#Good Ideas: Easy Hacks To Make Your Life Better
Food hygiene, kitchen ideas, compost tip, and more.
Love it or hate it, there’s no denying that mayonnaise is a common staple in fridges. But with 100 calories per tablespoon, this condiment can turn a typical sandwich into a calorie bomb. Swap it with mustard, which is a great alternative. But if you crave that creamy texture and rich flavour, try homemade pesto, which is made with basil and heart-healthy olive oil and nuts.
Convert the bio-waste from your daily dump into nutrient-rich compost. You can compost all vegetable and fruit waste, rice (cooked), tea bags, expired packaged foods and anything made of flour, such as discarded bread, cookies, pizza crust and noodles. But do not add meat or fish waste, dairy products, such as cheese, butter and greasy products to your compost pile. Keep a separate bin for your kitchen organic waste and keep dumping these into the composting bin. The key to good composting is to maintain a healthy ratio of nitrogen and carbon, with more of carbon in the pile. If the compost is stinking, it indicates higher nitrogen levels. “Add dried leaves to the waste to increase the carbon content. It needs to be aerated, so you could use a garden fork to loosen the mix. This will help you control the moisture of your compost better. Adequate moisture hastens the process of decomposing,” says Dr Jaya Deshpande, composting enthusiast with Daily Dump, a Bengaluru-based waste management solution provider. You can simply pile up your food scraps into a pit in your green patch and keep covering with soil and dried leaves.
Cook it Right
Did you know that quick steaming is the best way to retain the nutrients in broccoli (such as vitamin C and sulforaphane), than eating it boiled or raw? So steam it for just about five minutes, before throwing it in your favourite salad.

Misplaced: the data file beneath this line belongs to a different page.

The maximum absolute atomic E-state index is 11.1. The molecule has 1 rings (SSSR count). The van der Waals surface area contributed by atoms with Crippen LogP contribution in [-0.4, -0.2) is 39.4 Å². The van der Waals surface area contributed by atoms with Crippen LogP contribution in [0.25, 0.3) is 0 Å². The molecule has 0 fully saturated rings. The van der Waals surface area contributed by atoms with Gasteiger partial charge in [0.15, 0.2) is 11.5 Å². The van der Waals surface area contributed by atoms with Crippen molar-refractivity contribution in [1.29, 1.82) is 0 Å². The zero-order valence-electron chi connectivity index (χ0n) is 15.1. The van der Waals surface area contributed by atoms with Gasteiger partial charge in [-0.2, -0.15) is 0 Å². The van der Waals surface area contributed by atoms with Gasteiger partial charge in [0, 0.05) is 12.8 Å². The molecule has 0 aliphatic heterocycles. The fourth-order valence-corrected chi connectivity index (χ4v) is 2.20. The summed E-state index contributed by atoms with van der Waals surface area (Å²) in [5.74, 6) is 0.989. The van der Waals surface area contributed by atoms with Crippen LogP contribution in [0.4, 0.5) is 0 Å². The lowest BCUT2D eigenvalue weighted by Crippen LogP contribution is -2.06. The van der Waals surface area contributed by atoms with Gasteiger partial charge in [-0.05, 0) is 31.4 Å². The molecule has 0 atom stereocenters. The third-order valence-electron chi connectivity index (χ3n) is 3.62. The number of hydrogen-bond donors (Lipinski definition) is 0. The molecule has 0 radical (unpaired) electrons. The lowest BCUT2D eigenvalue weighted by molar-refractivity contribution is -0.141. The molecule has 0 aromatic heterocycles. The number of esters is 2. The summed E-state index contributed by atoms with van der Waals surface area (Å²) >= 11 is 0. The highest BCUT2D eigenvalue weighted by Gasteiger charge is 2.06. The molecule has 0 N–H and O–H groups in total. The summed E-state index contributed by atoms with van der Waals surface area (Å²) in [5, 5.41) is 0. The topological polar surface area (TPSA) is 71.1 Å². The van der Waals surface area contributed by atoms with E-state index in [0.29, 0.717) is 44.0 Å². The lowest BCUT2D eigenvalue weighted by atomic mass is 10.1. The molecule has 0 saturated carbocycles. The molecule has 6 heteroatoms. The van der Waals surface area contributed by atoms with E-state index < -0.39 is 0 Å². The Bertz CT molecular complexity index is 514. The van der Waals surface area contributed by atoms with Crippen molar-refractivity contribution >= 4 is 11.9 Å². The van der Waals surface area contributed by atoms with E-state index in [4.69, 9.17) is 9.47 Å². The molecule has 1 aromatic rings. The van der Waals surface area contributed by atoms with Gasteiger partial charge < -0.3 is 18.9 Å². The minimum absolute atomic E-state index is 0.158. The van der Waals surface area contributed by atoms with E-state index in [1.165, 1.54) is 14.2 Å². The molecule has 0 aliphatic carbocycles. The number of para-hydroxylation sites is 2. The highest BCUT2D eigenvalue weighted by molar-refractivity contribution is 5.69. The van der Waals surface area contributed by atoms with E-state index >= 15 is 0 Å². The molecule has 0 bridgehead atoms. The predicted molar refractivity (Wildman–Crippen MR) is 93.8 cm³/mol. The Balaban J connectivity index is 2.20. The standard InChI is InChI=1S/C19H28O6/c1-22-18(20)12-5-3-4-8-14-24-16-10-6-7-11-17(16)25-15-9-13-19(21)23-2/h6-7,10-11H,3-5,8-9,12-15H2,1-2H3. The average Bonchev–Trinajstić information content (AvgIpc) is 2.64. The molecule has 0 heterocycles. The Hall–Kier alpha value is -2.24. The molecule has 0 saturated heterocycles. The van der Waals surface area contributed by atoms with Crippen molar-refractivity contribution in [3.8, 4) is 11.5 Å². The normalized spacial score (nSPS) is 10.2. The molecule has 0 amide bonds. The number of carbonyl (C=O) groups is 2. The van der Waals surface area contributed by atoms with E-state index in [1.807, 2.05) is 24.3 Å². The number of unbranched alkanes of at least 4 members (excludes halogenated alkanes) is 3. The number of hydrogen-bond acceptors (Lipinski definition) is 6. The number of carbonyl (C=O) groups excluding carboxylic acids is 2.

For clean make-up brushes and powder puffs, wash them first with a mild baby shampoo. Then mix a solution of two parts water and one part vinegar in a shallow bowl. Swoosh the brushes around in the bowl for a minute or two (make sure they are fully immersed). Rinse thoroughly with warm water.
Research shows you need to wash your hands several times while cooking to stay safe. Try to wash up every time you switch to a new component of the meal—say, when moving from meat to veggies to spices. Most ‘violations’ occur when you go back and forth between meat (poultry, egg or seafood) and ready-to-eat foods such as salad fixings without washing hands in between, suggests a food-safety study led by Janet B Anderson, RD, a clinical professor of nutrition and food sciences at Utah State University. To stay extra safe, don’t wash up on autopilot. “Count to 20 as you rub your hands under water,” says Dr Rekha Sharma, president, Indian Dietetic Association, New Delhi. “Use soap to get rid of bacteria.” Also, don’t put raw meat, which can be loaded with bacteria, directly on the kitchen counter. Instead, put unwashed meat on a dish or cutting board you can wash later.
Collated from articles previously published in Prevention magazine
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